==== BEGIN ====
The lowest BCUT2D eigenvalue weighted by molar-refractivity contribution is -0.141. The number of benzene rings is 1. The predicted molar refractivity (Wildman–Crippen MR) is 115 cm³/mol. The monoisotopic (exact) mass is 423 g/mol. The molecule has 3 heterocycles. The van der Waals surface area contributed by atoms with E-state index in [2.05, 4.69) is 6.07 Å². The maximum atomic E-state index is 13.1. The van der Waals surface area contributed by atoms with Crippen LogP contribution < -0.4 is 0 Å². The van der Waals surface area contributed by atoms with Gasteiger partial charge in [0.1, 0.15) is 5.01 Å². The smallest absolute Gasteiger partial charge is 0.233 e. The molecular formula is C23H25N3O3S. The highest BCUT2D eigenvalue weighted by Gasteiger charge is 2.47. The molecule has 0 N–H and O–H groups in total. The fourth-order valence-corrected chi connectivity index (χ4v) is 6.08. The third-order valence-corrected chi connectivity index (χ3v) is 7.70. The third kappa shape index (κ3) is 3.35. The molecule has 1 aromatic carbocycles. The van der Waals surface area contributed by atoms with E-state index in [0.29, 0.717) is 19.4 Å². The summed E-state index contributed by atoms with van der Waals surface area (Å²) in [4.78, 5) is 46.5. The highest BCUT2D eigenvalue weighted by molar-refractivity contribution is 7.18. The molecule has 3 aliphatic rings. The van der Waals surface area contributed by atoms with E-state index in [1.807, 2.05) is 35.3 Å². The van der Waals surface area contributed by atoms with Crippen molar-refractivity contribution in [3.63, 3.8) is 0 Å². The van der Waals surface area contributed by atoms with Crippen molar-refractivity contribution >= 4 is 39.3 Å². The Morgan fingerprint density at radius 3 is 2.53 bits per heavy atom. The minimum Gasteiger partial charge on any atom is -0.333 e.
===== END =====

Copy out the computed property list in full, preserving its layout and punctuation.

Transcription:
The lowest BCUT2D eigenvalue weighted by molar-refractivity contribution is -0.141. The number of benzene rings is 1. The predicted molar refractivity (Wildman–Crippen MR) is 115 cm³/mol. The monoisotopic (exact) mass is 423 g/mol. The molecule has 3 heterocycles. The van der Waals surface area contributed by atoms with E-state index in [2.05, 4.69) is 6.07 Å². The maximum atomic E-state index is 13.1. The van der Waals surface area contributed by atoms with Crippen LogP contribution < -0.4 is 0 Å². The van der Waals surface area contributed by atoms with Gasteiger partial charge in [0.1, 0.15) is 5.01 Å². The smallest absolute Gasteiger partial charge is 0.233 e. The molecular formula is C23H25N3O3S. The highest BCUT2D eigenvalue weighted by Gasteiger charge is 2.47. The molecule has 0 N–H and O–H groups in total. The fourth-order valence-corrected chi connectivity index (χ4v) is 6.08. The third-order valence-corrected chi connectivity index (χ3v) is 7.70. The third kappa shape index (κ3) is 3.35. The molecule has 1 aromatic carbocycles. The van der Waals surface area contributed by atoms with E-state index in [0.29, 0.717) is 19.4 Å². The summed E-state index contributed by atoms with van der Waals surface area (Å²) in [4.78, 5) is 46.5. The highest BCUT2D eigenvalue weighted by molar-refractivity contribution is 7.18. The molecule has 3 aliphatic rings. The van der Waals surface area contributed by atoms with E-state index in [1.807, 2.05) is 35.3 Å². The van der Waals surface area contributed by atoms with Crippen molar-refractivity contribution in [3.63, 3.8) is 0 Å². The van der Waals surface area contributed by atoms with Crippen molar-refractivity contribution >= 4 is 39.3 Å². The Morgan fingerprint density at radius 3 is 2.53 bits per heavy atom. The minimum Gasteiger partial charge on any atom is -0.333 e.